As an alternative to regression analysis, the cluster analysis method may be employed which reduces the number of calculations required but still provides the required relationship between machine loading (represented by auger torque K) and grain loss which must be established in accordance with the present invention. In the present embodiment, this relationship is updated every five seconds, simultaneously with the production of KREF. However, the frequency of these two operations need not be the same. The operational frequency of the slave torque control loop may be faster than the grain loss control loop. The basic data such as ω and V is "read" every 0.1 seconds.
It will be appreciated from the foregoing that the loss controller 46 serves to establish a causal relationship between auger torque and grain loss, each auger torque signal K being applied against that relationship to provide a corresponding estimated grain loss signal from which is derived, as described above, a reference torque signal KREF. It will be appreciated that the torque/grain loss relationship established can only represent a trend since grain loss cannot be received in absolute terms.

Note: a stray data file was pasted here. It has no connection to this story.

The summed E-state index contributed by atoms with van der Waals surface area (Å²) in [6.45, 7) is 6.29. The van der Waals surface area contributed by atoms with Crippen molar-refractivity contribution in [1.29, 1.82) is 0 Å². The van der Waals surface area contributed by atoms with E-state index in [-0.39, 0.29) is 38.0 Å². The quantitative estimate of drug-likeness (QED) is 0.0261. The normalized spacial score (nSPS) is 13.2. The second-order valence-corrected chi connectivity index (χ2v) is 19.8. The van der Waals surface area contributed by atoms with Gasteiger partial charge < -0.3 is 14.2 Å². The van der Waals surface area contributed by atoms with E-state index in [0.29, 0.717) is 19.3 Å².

Looking now at the two other control loops of the control system, the engine control loop comprises a sensor 53 operable to sense the rotational speed ω of the output shaft of the engine of the combine harvester, the output of the sensor being applied as one input to a summer 54 which receives a predetermined reference signal ωREF as a second input. The difference between these two inputs to the summer 54 is fed as an error signal E.sub.ω to the priority controller 39. The ground speed control loop comprises the sensor 42 and summer 43, the loop being completed, as with the other loops, by the priority controller 39, PID controller 41 and the traction drive mechanism 31. The summer 43 receives the ground speed signal at its negative input terminal and a reference ground speed signal VREF, already mentioned but still to be described in further detail hereinafter, at its positive input terminal, and is operable to derive therefrom, via algebraic summation, a ground speed error signal EV which is used under certain conditions to control the ground speed.